Charity Starts at Home

Charity Starts at Home

“Charity starts at home”. This is one (of many) lessons my dad taught me when I was young. To be honest,  as a kid, I had absolutely no idea what that meant. No idea! Now, you have to understand that in blue collar america, where I grew up, there is no such thing as a “charity event”. At least not in my neighborhood. You never heard of your neighbors or extended family going to an event where they paid a hundred dollars per plate, raised a paddle, and gave hundreds to different nonprofit organizations. However noble this practice is, it was only something I saw on TV.

A quick side note – I have a serious paddle addiction. When I was younger, I thought of a “paddle” as something one rowed a boat with. Now, as I am older, I have a more sophisticated understanding of the word. I love, love, LOVE to raise the paddle. It’s a problem. I have my usual intervention laying the ground rules before each charity event, conducted and attended by only my husband. All the while, I’m trying to calculate to what extent I will break these rules. We all have our issues.

Now that the truth is out in the open, back to my dad. After my mom went back to work as a teacher, most weeks my dad would do the grocery shopping. He always shopped at Sam’s Club (a.k.a Costco) because we are Italian and we like to eat… a lot. During most trips he would buy two big packages of peanut butter crackers. My mom would take these snacks to her school and share them with her students. She would bring other snacks as well, but for some reason, completely unknown to me, these peanut butter crackers fixed themselves into my memory. So, she would take these items to work with her at the inner city junior high school because most mornings her students came to school hungry. Yes, you read that correctly, hungry. They hadn’t had breakfast and most often they hadn’t had dinner the night before.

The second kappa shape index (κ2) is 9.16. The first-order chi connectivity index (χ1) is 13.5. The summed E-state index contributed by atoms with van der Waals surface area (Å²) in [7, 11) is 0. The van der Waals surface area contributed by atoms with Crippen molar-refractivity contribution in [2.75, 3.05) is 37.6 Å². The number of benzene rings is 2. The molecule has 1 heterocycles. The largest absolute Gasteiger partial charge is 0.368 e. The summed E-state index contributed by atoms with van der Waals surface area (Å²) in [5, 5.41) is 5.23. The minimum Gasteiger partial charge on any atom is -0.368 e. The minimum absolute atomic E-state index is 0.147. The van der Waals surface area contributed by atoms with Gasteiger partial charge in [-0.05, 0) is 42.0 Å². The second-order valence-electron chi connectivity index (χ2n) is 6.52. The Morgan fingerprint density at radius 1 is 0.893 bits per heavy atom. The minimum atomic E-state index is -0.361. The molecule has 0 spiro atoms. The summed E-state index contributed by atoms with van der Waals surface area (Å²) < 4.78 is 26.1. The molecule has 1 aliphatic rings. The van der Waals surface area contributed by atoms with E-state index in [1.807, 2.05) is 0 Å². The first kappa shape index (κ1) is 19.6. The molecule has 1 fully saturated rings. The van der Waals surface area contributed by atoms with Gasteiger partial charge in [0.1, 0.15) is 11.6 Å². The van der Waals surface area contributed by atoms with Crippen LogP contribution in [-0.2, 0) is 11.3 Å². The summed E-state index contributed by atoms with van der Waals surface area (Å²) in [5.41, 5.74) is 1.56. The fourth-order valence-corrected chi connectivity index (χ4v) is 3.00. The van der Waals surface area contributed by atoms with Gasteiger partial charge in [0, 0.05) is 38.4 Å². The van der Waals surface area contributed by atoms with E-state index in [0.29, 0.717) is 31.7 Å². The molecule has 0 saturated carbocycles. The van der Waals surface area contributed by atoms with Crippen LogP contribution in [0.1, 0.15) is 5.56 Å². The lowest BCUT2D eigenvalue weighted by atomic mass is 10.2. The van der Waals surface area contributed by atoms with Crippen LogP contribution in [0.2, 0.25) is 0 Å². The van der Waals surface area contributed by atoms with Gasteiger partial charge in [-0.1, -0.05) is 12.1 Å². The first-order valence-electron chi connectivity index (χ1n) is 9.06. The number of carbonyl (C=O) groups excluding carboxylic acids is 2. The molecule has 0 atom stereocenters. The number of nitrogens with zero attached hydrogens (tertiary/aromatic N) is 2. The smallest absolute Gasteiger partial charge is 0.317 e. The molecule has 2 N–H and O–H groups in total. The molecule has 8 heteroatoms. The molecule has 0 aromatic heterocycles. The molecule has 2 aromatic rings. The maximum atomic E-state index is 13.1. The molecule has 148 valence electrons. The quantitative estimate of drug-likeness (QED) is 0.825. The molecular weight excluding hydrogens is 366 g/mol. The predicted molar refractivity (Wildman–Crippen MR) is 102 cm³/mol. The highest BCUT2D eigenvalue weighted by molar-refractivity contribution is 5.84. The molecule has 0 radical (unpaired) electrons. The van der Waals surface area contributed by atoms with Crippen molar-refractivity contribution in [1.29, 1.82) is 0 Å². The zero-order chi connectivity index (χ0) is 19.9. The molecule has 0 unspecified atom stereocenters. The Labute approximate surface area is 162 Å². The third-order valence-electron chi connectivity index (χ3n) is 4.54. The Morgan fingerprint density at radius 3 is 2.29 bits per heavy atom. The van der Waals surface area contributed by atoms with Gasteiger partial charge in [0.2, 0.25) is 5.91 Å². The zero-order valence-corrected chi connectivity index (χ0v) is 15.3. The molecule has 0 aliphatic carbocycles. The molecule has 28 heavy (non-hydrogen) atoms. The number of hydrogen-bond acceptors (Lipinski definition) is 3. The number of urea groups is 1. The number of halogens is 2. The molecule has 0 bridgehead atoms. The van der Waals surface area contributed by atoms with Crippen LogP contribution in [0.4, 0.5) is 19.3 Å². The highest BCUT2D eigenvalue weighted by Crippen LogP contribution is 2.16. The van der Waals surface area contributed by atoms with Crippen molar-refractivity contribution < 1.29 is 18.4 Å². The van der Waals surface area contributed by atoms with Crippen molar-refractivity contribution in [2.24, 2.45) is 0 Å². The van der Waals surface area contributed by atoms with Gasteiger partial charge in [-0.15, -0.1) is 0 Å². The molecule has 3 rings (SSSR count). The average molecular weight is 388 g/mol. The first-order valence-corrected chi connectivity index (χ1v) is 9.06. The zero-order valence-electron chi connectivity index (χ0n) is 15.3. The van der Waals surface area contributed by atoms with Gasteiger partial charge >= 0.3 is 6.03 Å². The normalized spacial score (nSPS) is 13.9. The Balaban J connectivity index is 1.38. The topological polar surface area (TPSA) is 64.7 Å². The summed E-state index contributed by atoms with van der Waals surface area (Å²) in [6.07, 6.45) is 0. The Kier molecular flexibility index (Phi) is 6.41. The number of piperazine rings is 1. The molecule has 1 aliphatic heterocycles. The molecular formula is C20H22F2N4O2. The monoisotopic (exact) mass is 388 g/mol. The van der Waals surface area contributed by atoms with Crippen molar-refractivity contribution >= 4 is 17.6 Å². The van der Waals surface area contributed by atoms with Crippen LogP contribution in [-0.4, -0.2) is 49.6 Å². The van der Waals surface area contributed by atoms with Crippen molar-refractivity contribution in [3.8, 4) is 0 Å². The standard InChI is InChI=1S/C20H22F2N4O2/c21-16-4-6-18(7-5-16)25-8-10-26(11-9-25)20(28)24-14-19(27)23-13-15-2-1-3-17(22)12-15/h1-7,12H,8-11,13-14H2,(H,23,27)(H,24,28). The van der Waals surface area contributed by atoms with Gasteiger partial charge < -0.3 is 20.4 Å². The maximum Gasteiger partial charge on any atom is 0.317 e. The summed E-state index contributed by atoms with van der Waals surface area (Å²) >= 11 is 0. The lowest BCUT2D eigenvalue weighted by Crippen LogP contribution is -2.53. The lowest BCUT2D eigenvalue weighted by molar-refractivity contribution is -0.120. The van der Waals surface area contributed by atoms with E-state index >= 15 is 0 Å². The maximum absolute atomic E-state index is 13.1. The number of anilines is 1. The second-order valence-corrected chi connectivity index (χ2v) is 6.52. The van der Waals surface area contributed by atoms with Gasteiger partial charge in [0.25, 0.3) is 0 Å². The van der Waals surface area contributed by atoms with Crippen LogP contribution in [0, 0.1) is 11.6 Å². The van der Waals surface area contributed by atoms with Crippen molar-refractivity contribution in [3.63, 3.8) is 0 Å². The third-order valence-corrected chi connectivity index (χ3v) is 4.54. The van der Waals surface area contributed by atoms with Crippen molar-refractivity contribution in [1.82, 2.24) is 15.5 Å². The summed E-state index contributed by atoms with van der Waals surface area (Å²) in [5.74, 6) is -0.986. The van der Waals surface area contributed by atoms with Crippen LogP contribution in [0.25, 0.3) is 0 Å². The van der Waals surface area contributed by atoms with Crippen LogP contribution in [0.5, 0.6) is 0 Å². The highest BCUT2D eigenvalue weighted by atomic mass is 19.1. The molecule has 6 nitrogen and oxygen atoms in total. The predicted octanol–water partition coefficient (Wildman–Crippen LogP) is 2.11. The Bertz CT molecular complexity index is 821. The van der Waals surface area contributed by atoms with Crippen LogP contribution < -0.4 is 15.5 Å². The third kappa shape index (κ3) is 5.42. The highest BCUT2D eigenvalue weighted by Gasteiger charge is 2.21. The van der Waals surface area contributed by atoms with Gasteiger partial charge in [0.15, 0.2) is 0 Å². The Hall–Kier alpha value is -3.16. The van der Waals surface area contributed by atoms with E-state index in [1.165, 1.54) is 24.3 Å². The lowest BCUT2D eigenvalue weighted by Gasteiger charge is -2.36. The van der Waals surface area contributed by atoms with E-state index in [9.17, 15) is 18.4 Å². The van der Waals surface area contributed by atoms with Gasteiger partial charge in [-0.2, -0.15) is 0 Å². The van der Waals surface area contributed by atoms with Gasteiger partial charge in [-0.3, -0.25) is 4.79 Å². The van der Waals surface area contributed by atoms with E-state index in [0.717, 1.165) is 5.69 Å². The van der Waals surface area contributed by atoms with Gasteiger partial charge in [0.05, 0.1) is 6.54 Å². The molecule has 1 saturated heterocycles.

Hungry. It is mind boggling to think back on all of the kids who ate because of my dad’s trips to Sam’s Club. Peanut butter crackers. Go figure. If you add up all of the $20 packages of peanut butter crackers, over the past 15 years, that adds up to more than $3600 in peanut butter crackers. They didn’t raise a paddle, or pay for a plate, or write a big check or even tell anyone they were doing it – it was just part of their everyday practice as human beings. It was just the way our home functioned.

So what did my dad mean when he said “Charity starts at home”? Thinking over my childhood years, there were several small acts of kindness I can remember but those peanut butter crackers were significant because it illustrates how learning kindness begins with how we treat each other in our own families and communities, how we selflessly give to each other, and how we respect one another. The action of charity starting at home helps reveal to our children that through “peanut butter crackers” giving can be easy and impactful. We need to make this idea of practical charity a practice in our homes, finding small ways that fit our lifestyle and means to help others in our community in ways that make a big impact. There is no way to know how many children’s bellies were full because of those peanut butter crackers but I say even if one kid didn’t feel hungry anymore those peanut butter crackers made a big difference. Find your peanut butter crackers and make an impact!